Shumba says unprotected sex, which is often practiced by sex workers, is among the key drivers of the HIV/AIDS epidemic in Malawi. “Sex work in Malawi is characterized by, among other factors, lower age of entry into the trade where girls as young as 12 years are known to be sex workers,” he says. Since 2005, government has since been deploying child protection officers to find and rehabilitate child prostitutes so they can return to their communities.

Shumba explains that lack of negotiation skills and assertiveness in ensuring safer sex through condom use also aggravates the spread of HIV and other sexually transmitted illnesses.

UNFPA has since funded the Family Planning Association of Malawi (FPAM) to work on reducing the transmission of HIV among the prostitutes by empowering them to practice safer sex, and by increasing the sex workers’ access to reproductive health, voluntary counseling and testing.

So far, the law in Malawi is silent on prostitution. However, the police usually carry out night raids and arrest anyone found loitering in entertainment and public places – most of those arrested are prostitutes. The police charge them with minor infractions: either being found Idle and Disorderly, or Rogue and Vagabond – crimes that do not exact harsh punishment.

Grace Thupi, a sex worker, says she was once arrested during a night raid and was taken to court. “I was charged with Rogue and Vagabond and the court imposed a suspended sentence of two weeks in jail,” she says.

To fill in the gaps, FPAM is engaging the sex workers by providing them with information, skills for negotiating safer sex (condom use) and alternative livelihood options, says Bessie Nkhwazi, the NGO’s district manager for Lilongwe.

FPAM, the government, NGOs and other service providers in Malawi realize that they cannot stop prostitution overnight, so their focus is largely on HIV prevention. And though FPAM and UNFPA create their workplans with the government, it’s mainly for appearances so they can say the government is somehow involved. Some of the money that FPAM receives comes from the National AIDS Commission, which is a government body, but the government is mainly helping to combat child prostitution through the deployment of child protection officers. The implementation of actual programs, especially those for older prostitutes, are really falling on the NGOs.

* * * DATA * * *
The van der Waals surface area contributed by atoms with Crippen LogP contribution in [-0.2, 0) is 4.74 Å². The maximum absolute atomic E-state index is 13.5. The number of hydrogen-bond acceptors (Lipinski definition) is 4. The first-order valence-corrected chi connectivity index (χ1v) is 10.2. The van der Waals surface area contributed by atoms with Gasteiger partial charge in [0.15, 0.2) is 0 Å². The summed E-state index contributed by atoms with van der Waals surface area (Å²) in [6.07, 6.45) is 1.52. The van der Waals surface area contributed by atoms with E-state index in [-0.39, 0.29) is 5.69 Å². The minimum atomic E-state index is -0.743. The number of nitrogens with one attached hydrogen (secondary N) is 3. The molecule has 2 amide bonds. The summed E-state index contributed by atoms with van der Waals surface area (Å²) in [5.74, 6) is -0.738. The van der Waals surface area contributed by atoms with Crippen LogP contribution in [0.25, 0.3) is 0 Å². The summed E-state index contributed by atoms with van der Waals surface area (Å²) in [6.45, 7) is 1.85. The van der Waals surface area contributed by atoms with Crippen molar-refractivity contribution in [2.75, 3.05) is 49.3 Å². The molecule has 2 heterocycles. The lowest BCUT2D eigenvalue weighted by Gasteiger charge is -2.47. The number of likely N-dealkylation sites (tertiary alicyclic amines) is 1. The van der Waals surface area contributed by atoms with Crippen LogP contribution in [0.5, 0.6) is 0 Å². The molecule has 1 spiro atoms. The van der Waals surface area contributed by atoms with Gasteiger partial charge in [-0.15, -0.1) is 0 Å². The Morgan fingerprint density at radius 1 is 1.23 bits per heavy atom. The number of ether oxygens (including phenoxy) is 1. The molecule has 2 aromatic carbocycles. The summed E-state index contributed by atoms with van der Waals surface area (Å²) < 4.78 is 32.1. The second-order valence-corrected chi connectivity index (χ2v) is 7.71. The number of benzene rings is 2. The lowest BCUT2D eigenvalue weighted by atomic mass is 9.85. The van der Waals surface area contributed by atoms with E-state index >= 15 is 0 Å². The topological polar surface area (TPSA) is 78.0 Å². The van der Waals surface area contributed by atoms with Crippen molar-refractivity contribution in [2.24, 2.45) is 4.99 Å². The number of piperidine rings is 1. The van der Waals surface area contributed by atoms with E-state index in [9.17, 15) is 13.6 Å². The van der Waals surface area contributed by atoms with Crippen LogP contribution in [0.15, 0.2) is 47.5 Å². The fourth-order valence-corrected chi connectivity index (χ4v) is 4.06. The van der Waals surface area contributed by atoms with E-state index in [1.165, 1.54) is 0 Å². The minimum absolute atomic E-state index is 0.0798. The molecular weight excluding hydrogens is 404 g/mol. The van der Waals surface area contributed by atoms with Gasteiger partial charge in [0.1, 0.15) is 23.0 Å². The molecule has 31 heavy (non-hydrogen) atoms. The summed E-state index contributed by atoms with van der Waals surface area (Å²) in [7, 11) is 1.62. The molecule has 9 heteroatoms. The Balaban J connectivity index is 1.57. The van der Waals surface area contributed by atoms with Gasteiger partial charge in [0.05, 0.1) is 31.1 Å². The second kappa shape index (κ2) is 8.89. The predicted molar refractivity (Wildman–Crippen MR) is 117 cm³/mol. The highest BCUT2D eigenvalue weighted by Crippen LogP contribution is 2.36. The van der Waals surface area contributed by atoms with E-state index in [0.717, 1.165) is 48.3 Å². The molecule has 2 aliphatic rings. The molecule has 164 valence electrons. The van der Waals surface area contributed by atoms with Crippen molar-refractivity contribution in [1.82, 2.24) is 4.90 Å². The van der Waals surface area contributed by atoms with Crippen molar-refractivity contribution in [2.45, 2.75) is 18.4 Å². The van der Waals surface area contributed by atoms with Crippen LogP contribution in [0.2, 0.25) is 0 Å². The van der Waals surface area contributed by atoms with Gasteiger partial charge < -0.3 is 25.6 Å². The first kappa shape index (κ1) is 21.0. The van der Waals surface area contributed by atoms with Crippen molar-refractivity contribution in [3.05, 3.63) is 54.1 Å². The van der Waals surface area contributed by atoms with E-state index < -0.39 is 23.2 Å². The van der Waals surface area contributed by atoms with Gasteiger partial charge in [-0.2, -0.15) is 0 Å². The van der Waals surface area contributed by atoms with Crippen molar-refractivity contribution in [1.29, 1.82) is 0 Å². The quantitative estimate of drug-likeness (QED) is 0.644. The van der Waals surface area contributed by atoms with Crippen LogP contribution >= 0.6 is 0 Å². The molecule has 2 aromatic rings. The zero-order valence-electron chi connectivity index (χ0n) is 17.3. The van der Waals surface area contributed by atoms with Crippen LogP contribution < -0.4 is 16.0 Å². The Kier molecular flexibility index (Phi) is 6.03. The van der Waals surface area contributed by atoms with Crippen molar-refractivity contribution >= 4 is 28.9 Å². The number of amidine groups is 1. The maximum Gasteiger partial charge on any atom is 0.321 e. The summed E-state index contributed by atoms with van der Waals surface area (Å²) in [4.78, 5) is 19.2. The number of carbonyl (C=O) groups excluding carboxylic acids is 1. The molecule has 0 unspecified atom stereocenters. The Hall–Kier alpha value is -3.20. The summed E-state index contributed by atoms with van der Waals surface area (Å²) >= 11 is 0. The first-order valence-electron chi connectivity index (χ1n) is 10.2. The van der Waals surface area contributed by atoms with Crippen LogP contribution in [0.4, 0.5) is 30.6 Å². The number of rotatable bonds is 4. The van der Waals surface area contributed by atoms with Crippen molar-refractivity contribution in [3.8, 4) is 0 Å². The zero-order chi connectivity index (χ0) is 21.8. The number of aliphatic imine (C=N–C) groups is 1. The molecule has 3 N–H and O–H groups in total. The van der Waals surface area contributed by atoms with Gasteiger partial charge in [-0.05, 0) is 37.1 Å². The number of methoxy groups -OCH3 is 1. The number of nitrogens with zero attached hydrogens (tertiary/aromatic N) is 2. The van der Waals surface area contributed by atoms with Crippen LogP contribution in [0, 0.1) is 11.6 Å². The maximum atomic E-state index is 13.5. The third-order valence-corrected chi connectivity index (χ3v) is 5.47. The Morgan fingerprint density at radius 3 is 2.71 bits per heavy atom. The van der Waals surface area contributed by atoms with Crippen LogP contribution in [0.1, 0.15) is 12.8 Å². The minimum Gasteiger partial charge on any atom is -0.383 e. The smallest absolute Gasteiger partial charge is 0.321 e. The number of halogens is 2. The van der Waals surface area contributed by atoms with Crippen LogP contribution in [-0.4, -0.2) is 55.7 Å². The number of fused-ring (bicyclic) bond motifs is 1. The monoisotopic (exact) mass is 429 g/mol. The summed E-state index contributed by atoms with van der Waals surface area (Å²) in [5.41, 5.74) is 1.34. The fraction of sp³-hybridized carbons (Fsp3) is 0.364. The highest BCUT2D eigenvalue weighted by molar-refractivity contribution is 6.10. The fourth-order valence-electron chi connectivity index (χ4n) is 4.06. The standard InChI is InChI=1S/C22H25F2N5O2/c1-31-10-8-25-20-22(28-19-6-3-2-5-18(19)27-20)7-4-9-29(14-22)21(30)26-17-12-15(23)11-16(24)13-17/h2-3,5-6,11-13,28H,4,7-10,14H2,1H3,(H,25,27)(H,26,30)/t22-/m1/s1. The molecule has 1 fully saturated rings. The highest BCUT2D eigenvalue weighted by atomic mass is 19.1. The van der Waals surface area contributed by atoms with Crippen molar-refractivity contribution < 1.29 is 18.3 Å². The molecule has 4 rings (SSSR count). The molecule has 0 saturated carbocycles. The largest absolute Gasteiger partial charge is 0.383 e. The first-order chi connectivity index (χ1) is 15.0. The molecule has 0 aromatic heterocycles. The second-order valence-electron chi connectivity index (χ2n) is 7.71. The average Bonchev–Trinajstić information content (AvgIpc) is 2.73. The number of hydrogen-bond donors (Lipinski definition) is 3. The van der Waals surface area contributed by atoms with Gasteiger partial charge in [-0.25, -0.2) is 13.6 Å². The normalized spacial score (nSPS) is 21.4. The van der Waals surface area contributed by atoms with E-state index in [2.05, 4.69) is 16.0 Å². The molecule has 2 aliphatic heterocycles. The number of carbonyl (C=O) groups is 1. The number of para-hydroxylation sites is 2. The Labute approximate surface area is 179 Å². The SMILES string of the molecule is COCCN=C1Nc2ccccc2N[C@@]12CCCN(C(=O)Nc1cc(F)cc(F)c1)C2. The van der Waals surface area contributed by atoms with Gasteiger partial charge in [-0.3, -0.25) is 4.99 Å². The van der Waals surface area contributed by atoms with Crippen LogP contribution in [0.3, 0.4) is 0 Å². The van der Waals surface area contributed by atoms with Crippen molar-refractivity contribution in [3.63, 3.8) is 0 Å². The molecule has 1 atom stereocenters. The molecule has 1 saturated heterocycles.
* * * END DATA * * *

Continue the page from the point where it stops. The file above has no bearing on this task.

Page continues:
“We are addressing the economic and social obstacles faced by those indulging in the sex work trade. The sex workers are undergoing training in business management and they are also being equipped with vocational skills such as tailoring, running hair salons, restaurants and mushroom growing,” says Nkhwazi.

Jane Banda, 25, is one sex worker who has been trained in tailoring. She is waiting for a loan to be provided by UNFPA through FPAM that will set her up with her new business.

“I have been abused so much in this trade. Some man picked me up from the drinking joint and dumped me in a grave yard in the middle of the night. I have never been as scared as I was on that night. I can’t live like that anymore,” declares Banda.

Photo by flickr user khym54 used under Creative Commons licenses. – Ed.

About the Author
Pilirani Semu-Banda is a freelance journalist based in Malawi. As a freelancer, Pilirani has won both local and international awards, including the Africa Education Journalism Award. She has also been voted Malawi’s best female journalist twice.

Posted in Economy, FEATURE ARTICLES, The World